City of Joondalup to turn Kingsley bushland into peace precinct

Brian Cooper’s proposed plinth locations presented to the council in April 2017.
Brian Cooper’s proposed plinth locations presented to the council in April 2017.

BUSHLAND in Kingsley will soon become a place for quiet reflection.

Planning is underway to install five plinths to form a peace and reflection precinct at Kingsley Park and bushland at Lot 971 (52) Creaney Drive.

In 2016, the City of Joondalup received a proposal from Kingsley resident Brian Cooper requesting part of the City-owned land be used as a commemorative peace precinct.

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The council considered Mr Cooper’s original plan in April 2017, with councillors voting to negotiate with the returned serviceman on the City’s two design options.

An alternative proposal was submitted to the council in December but City officers did not support the location of two of the plinths because they “could impact on the future development of an important community purpose asset”.

Councillors referred the matter back to the chief executive for further discussions with Mr Cooper.

A site meeting was held a week later near Rev John Smithies Park on Lakeway Drive in Kingsley, south of the heritage property Luisini Winery, with Mr Cooper, Mayor Albert Jacob and Crs John Logan and John Chester.

A council document said after the meeting, Mr Cooper “concluded it was a more suitable site for a commemorative peace precinct than Lot 971”.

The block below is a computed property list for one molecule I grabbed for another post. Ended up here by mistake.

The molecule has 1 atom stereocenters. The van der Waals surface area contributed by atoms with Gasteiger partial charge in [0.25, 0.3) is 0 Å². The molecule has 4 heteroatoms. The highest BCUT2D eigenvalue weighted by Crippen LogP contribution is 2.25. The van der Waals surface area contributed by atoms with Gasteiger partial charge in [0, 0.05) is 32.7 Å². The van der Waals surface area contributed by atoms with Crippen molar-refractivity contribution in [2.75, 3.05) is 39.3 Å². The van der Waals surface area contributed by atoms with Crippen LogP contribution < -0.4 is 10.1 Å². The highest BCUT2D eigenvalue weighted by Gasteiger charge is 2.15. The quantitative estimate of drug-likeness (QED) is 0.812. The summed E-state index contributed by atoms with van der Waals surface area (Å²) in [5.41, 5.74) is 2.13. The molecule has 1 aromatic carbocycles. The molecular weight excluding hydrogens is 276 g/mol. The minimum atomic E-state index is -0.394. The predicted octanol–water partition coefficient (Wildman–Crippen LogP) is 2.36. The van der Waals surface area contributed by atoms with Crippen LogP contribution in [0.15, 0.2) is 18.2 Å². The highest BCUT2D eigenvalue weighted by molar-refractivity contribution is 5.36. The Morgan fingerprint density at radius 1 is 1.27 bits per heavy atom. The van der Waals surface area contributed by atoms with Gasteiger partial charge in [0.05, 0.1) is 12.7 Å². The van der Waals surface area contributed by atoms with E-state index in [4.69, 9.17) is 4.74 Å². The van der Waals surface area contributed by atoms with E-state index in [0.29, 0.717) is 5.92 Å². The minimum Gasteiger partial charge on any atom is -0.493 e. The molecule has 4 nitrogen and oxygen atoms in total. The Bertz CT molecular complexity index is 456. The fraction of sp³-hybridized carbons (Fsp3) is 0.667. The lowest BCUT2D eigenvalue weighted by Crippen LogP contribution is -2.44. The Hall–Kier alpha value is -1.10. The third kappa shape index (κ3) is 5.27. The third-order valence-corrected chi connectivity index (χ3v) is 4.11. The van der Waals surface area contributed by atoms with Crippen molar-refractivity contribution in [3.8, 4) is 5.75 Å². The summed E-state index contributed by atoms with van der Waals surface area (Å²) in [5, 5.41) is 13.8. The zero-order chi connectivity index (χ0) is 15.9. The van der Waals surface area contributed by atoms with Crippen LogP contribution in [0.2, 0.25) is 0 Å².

Brian Cooper’s mock plinths “to show unobtrusive design” presented to the council in April 2017.

However, friend and Kingsley and Greenwood Residents Association president Sonia Makoare told a recent council meeting that was not the case.

Between the site and council meetings, Mr Cooper passed away. His widow Rita Cooper asked Ms Makoare to read a letter to the council.

“Brian was passionate about the project – to have an easily accessible place of reflection right here in our suburb to be enjoyed by all ages but in particular the ageing population,” she wrote.

She said Mr Cooper was “impressed at the last outing with the mayor and councillors” and “in true Brian form, he did not want to seem ungrateful”.

“But when he came home, we were talking and he was so frustrated that they all seemed to miss the point of his original plans,” she wrote.

“He didn’t see why the peace precinct at Lot 971 was being lumped in with a project at the lake.”

Because of this, Cr Logan moved an alternative motion to support five plinths “in suitable areas” at Lot 971, listing $15,000 in the draft 2018-19 capital works program for the design, construction and installation.

“Mr Cooper’s vision was for a low-scale peace precinct in a tranquil location consisting of five generic plinths, not just covering wars and conflicts but also looking at things like natural disasters,” Cr Logan said.

He said the City’s report in April 2017 was “shocking” .

“The findings came up with infrastructure to enable a war memorial for services such as Anzac and Remembrance Day services,” he said.

“Somehow that small project Mr Cooper had in mind had escalated to a size that Mr Cooper and so many other just simply hadn’t envisaged at all.”

Cr Logan said Mr Cooper did consider the site at Rev John Smithies Park but his “preference was always Lot 971”.

Councillors unanimously supported the peace and reflection precinct and voted 9-2 to investigate the potential for a war memorial near Rev John Smithies Park, with a report to be submitted to the council at a future meeting.

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